Major political parties in Minnesota in debt
As heated discussions continue over the national debt, two of Minnesota’s major political parties are wresting with significant debts of their own. According to Federal Election Commission reports filed at the end of July, both the GOP and DFL continue to carry debt from the 2010 election cycle. The Republican Party of Minnesota owes the most — more than $600,000 while the DFL owes close to $300,000. The GOP also had a negative cash-on-hand balance.
The DFL ended June with $291,950.71 in debt while the GOP ended in the red to the tune of $608,147.51. At the end of 2010, the GOP had $681,066 in debt and the DFL had a deficit of $217,004.
The GOP spent more and took in more than the DFL over the last six months, with $1,155,662.18 in receipts and $1,132,739.48 in spending. The DFL spent $660,252.56 and took in $652,944.91 in the first half of the year.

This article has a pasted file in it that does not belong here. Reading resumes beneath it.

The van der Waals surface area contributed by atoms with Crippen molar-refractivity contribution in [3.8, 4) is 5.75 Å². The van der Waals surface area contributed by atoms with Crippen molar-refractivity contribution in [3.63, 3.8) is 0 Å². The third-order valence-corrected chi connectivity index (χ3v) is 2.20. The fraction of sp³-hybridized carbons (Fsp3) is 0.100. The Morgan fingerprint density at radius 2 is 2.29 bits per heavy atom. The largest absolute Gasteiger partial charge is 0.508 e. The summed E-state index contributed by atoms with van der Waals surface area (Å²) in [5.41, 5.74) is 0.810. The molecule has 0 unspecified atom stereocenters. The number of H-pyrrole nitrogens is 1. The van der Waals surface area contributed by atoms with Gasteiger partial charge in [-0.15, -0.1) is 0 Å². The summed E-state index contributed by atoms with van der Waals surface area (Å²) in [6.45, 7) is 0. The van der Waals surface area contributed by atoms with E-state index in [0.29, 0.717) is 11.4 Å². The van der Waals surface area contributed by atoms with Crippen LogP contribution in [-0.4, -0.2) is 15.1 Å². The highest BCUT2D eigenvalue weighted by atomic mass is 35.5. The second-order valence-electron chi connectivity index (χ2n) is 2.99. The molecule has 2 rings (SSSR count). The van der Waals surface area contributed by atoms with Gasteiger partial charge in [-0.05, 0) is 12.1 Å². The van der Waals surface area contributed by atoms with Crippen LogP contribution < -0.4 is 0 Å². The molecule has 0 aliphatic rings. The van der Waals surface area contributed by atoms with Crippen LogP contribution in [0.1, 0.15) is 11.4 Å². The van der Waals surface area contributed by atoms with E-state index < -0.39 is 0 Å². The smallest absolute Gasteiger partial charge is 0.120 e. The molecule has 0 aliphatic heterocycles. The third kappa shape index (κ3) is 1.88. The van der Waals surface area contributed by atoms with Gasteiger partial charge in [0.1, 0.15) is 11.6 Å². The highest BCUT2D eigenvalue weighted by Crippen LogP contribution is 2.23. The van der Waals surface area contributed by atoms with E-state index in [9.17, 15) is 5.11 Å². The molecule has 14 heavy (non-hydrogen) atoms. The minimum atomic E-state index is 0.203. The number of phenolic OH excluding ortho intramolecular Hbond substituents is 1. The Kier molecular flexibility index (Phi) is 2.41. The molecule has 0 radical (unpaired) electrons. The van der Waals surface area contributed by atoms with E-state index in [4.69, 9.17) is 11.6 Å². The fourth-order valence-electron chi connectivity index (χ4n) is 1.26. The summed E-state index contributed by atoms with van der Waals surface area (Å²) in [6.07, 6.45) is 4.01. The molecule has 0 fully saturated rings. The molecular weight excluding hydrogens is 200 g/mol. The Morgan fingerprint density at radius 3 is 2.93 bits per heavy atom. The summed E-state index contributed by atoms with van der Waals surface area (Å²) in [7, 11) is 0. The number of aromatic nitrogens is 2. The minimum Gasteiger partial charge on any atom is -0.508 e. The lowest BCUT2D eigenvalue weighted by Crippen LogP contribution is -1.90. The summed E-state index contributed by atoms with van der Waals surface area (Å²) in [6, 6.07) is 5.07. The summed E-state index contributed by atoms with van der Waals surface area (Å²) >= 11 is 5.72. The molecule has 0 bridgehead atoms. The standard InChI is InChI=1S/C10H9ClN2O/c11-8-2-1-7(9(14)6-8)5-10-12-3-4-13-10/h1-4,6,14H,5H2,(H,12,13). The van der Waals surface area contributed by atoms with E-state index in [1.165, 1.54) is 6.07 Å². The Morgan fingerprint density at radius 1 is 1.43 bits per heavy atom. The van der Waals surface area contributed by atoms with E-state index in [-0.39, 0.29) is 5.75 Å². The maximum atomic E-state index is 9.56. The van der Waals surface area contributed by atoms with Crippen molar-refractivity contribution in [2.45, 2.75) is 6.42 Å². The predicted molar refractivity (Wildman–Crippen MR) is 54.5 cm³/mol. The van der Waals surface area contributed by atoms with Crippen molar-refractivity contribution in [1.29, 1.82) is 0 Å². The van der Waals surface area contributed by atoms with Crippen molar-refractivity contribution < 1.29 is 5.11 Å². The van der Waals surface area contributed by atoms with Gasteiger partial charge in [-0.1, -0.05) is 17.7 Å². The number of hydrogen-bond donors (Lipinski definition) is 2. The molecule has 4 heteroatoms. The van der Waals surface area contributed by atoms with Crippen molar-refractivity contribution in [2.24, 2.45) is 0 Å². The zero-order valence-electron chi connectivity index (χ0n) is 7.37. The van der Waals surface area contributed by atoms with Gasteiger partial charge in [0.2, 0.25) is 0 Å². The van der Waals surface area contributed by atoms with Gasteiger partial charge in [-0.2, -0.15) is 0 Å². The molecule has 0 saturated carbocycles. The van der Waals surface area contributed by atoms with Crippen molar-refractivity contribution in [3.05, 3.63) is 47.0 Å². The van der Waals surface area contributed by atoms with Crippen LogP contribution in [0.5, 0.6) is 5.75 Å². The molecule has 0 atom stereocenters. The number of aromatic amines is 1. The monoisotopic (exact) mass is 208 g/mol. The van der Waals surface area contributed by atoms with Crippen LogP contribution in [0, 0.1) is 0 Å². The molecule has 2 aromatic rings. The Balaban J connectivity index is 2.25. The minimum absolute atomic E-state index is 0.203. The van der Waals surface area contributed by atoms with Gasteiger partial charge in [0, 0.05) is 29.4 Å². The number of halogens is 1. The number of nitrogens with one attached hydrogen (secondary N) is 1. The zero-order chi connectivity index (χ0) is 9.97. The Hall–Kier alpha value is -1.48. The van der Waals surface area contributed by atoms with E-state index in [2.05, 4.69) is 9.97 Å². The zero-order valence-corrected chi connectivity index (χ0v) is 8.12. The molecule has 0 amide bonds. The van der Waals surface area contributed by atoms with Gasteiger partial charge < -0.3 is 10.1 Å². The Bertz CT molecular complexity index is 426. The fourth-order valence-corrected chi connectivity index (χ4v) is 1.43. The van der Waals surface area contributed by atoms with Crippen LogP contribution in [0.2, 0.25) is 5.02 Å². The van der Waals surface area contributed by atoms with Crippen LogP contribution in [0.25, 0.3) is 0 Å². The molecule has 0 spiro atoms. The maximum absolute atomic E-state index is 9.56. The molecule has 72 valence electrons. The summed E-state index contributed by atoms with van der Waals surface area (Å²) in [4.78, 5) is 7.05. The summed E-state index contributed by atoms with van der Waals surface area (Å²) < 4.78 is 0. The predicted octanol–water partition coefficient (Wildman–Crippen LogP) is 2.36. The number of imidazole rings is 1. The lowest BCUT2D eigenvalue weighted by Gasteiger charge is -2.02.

The FEC reports only count debt for the federal activities of the parties. In March, the Star Tribune reported that the DFL was nearly $700,000 in debt and the GOP had nearly $780,000 in obligations from 2010 it still has to pay off.
GOP chair Tony Sutton, who recently announced he would start drawing a six-figure salary from the party, told the Star Tribune in March that “he expects to pay down about $500,000 of their debt by the end of May.”